Covalent Polymers Containing Discrete Heterocyclic Anion Receptors

  • Brett M. Rambo
  • Eric S. Silver
  • Christopher W. BielawskiEmail author
  • Jonathan L. SesslerEmail author
Part of the Topics in Heterocyclic Chemistry book series (TOPICS, volume 24)


This chapter covers recent advances in the development of polymeric materials containing discrete heterocyclic anion receptors, and focuses on advances in anion binding and chemosensor chemistry. The development of polymers specific for anionic species is a relatively new and flourishing area of materials chemistry. The incorporation of heterocyclic receptors capable of complexing anions through noncovalent interactions (e.g., hydrogen bonding and electrostatic interactions) provides a route to not only sensitive but also selective polymeric materials. Furthermore, these systems have been utilized in the development of polymers capable of extracting anionic species from aqueous media. These latter materials may lead to advances in water purification and treatment of diseases resulting from surplus ions.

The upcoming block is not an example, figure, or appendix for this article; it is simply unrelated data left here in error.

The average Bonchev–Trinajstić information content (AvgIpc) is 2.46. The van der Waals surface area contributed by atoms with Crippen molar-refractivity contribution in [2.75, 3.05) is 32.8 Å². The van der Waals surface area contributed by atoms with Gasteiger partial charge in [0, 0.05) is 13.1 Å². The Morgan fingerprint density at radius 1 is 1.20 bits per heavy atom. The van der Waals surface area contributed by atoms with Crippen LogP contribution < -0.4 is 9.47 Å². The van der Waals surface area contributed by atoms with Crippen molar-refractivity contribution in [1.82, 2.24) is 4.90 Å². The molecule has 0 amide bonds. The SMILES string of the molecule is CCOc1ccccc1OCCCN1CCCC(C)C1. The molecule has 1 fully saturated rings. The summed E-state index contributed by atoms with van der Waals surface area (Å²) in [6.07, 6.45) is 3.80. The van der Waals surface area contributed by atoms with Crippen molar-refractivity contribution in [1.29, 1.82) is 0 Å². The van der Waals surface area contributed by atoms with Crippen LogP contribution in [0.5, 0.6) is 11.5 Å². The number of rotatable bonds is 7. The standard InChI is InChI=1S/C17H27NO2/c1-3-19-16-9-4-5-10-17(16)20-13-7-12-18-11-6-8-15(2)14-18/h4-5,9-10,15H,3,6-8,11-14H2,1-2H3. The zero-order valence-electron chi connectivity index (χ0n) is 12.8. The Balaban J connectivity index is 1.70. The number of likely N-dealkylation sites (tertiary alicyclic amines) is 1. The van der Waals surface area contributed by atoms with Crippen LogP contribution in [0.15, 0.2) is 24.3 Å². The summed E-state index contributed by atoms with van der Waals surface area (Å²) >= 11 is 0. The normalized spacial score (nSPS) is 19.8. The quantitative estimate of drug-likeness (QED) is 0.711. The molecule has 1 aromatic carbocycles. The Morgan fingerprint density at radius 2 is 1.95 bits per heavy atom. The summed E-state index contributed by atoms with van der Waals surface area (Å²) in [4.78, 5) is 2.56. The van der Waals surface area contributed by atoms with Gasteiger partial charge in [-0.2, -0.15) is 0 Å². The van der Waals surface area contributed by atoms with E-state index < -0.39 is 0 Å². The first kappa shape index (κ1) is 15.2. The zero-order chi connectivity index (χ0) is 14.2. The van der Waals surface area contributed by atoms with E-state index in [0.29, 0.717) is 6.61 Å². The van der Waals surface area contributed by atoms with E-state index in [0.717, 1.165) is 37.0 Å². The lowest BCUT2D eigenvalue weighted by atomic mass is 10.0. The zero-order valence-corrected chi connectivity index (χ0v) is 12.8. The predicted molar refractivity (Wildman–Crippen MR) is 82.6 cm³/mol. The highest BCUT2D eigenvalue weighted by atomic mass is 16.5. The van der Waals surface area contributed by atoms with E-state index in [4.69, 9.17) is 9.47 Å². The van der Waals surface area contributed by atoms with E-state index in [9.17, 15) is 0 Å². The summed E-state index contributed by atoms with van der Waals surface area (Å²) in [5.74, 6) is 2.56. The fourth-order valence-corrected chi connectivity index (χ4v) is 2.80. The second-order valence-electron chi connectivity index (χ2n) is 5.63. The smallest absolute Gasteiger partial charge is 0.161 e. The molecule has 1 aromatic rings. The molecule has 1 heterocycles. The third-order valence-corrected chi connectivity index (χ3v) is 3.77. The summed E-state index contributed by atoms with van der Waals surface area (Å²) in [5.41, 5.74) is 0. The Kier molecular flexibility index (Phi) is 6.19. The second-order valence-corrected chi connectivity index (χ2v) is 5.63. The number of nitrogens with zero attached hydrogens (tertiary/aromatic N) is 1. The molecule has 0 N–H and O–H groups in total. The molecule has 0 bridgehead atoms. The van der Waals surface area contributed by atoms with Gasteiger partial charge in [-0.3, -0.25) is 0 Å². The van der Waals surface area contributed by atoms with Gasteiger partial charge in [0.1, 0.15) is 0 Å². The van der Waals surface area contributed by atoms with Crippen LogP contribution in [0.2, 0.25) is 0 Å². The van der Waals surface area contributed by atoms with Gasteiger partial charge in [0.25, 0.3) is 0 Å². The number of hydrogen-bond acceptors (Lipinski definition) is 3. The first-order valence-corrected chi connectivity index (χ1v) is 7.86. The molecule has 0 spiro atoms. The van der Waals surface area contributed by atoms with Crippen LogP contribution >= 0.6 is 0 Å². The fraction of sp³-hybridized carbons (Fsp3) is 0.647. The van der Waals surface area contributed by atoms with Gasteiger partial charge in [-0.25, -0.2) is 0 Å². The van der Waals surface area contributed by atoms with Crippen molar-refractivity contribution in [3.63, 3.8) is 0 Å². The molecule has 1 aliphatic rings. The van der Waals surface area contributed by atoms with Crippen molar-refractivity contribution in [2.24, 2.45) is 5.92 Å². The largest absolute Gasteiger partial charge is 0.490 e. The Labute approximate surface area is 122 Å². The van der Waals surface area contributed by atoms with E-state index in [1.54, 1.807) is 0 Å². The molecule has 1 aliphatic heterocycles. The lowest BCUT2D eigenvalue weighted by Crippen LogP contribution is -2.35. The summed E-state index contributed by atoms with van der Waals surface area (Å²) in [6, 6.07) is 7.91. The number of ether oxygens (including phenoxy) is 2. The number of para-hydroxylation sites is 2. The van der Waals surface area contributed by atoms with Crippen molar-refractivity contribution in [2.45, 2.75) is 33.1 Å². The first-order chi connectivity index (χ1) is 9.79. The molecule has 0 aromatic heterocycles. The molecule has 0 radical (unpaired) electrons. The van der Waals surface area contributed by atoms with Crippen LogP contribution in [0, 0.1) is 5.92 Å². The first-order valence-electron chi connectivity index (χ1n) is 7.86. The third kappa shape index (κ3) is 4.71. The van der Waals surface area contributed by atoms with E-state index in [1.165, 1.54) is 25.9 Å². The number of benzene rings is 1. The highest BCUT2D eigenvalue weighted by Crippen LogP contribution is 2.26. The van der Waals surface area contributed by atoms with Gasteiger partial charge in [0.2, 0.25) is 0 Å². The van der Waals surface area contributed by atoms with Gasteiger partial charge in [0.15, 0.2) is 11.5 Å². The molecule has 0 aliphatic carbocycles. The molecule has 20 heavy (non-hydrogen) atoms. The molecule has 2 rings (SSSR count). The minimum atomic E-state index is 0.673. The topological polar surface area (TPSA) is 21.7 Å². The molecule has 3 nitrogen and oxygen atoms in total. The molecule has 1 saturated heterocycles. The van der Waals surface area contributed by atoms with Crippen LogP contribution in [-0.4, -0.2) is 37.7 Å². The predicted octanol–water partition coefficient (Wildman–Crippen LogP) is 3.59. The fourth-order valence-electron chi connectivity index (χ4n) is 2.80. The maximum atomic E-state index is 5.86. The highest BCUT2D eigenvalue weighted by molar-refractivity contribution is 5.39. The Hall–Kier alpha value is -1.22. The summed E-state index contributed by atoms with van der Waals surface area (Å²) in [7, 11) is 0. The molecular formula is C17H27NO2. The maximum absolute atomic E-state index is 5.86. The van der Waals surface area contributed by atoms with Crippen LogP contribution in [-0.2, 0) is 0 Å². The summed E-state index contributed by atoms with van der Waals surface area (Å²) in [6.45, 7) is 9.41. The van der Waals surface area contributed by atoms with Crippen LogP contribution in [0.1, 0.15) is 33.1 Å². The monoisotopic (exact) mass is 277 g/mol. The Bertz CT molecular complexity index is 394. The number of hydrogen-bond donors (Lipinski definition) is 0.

Anion complexation Molecular receptors Polymers Sensing 





Adenosine triphosphate


Bovine serum albumin


Cetyltriethylammonium bromide


Cyclic voltammetry








Differential pulse voltammetry


Excited-state intramolecular proton transfer


Guanosine monophosphate


Gel permeation chromatography


(4-(2-Hydroxyethyl)-1-piperazineethanesulfonic acid


Ionic liquid


Intermolecular-proton transfer


Ion-selective electrode








Nuclear magnetic resonance


Principal component analysis


Polydispersity index


Photo-induced electron transfer


Plasma-like aqueous solution


Poly(methyl methacrylate)




Polyvinyl chloride




Standard calomel electrode









This work was supported by the National Institute of Health (grant GM 58907 to J.L.S.) and the Robert A. Welch Foundation (grants F-1018 and F-1621 to J.L.S. and C.W.B., respectively).


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Copyright information

© Springer-Verlag Berlin Heidelberg 2010

Authors and Affiliations

  1. 1.Department of Chemistry and BiochemistryThe University of Texas at AustinAustinUSA

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